I'm actually one of those who don't believe Richard murdered the Princes in the Tower or even ordered or requested someone else to do the deed.  The reason I don't believe it is that it proved politically ruinous for him, and Richard III was a lot of things but lacking in political savvy was not among them.  He would have known that killing those boys would be political suicide for him, and he wouldn't have done it for that reason, and he also, I think, would have had enough regard for the sons of his brother not to kill his own freaking nephews!

I read a novel that posited that Lady Margaret Beaufort, the mother of the eventual Henry VII, blackmailed someone into killing them to clear the path to the throne for her son, which is an iffy theory.  She was certainly ambitious for her son, but she might have been too religious/pious to condone and even order the murder of two children, even for the sake of her son's ascendancy.

In any case, I'd be inclined to look towards Richard III's political enemies for the parties responsible for the deaths of the Princes in the Tower.
Title: Re: Generosity: Epilogue
Post by: Demercia on June 22, 2017, 01:24:05 am
I'm with you there, DR.  And there were sound political reasons for Richard to be anxious about having a minor on the throne.  Especially one whose legitimacy had been called into question.  Whatever the truth, Richard's character was written up after his death by his enemies. 
As a non serious footnote to Richard's reputation, it didn't go without notice in Leicester that the local soccer team, having always been mediocre, won the national soccer league at odds of 5000 to 1, just weeks after Richard was given the place of honour in the Cathedral.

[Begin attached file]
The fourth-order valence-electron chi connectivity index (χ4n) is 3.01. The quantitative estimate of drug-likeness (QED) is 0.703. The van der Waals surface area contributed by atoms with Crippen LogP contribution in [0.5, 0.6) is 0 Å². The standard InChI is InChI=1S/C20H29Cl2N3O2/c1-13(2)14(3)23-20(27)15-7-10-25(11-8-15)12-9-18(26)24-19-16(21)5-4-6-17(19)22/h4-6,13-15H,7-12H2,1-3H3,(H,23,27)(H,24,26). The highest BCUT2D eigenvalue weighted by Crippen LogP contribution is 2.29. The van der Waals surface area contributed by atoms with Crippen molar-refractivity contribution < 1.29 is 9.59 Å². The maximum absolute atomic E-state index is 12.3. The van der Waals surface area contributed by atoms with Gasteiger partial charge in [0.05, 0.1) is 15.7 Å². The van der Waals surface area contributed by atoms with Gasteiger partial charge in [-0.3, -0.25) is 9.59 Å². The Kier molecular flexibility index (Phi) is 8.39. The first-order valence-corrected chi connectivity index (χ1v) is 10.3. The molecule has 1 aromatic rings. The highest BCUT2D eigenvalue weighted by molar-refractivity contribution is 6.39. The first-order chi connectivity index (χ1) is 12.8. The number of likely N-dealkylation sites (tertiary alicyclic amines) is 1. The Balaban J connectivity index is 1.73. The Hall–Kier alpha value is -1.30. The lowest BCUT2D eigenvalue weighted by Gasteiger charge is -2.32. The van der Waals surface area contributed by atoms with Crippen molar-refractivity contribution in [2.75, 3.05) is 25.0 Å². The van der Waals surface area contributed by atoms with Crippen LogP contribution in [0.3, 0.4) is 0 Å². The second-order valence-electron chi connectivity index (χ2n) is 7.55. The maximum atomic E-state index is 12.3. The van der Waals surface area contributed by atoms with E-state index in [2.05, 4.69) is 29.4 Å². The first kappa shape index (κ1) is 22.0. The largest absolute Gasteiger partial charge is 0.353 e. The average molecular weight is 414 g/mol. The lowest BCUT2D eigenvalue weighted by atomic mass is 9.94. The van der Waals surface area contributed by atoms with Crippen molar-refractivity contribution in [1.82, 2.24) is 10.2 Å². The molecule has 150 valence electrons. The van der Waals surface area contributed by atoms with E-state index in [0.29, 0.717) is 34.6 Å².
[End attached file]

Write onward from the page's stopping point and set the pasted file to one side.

Title: Re: Generosity: Epilogue
Post by: drakensis on June 22, 2017, 02:01:45 am
Those who've visited the Tower of London will have encountered a little display in the room where the two Princes were confined. There's one button you can press if you think Richard III killed them and one button if you blame Henry VII. The display shows how much each button was pressed - it's about equal.
Title: Re: Generosity: Epilogue
Post by: Gilreth on June 22, 2017, 07:16:37 am
Laas will go to Brecon on Jolyon's death. Rory's duchy was Ratharkin so another albeit royal one. Interestingly most of the royal duchies seem to have no known subsidiary title although the four non royal ones (Clairbourne, Cassan, Corwyn & Laas) do. Ok in case of Cassan & Corwyn they have come from marriages of heiresses into line (or to be technically correct in Corwyn case marriage of Earl to heiress). Marley from memory is descended in male line from MacEwans (well Sighere) but Coris was nickname adopted as surname.

Yes as it stands the title of Duke of York will revert to crown on Andrew's death. Current Duke of Gloucester seems to be doing ok with heir & grandson. Interestingly, there is two extant English dukedoms that have passed through female line recently (and can do so). One is Marlborough where it passed through to Spencer family from Churchill's due to lack of sons of first Duke. Fife title has passed through female line but it was via granddaughters of Edward VII. The Norfolk title was recreated for female line descendent way back when but has not passed through female line. Of course most English titles cannot pass through female line although very different in with Scottish titles. The only English/British title that I am aware of with female line descent is Mountbatten of Burma for similar reasons to Marlborough......
Title: Re: Generosity: Epilogue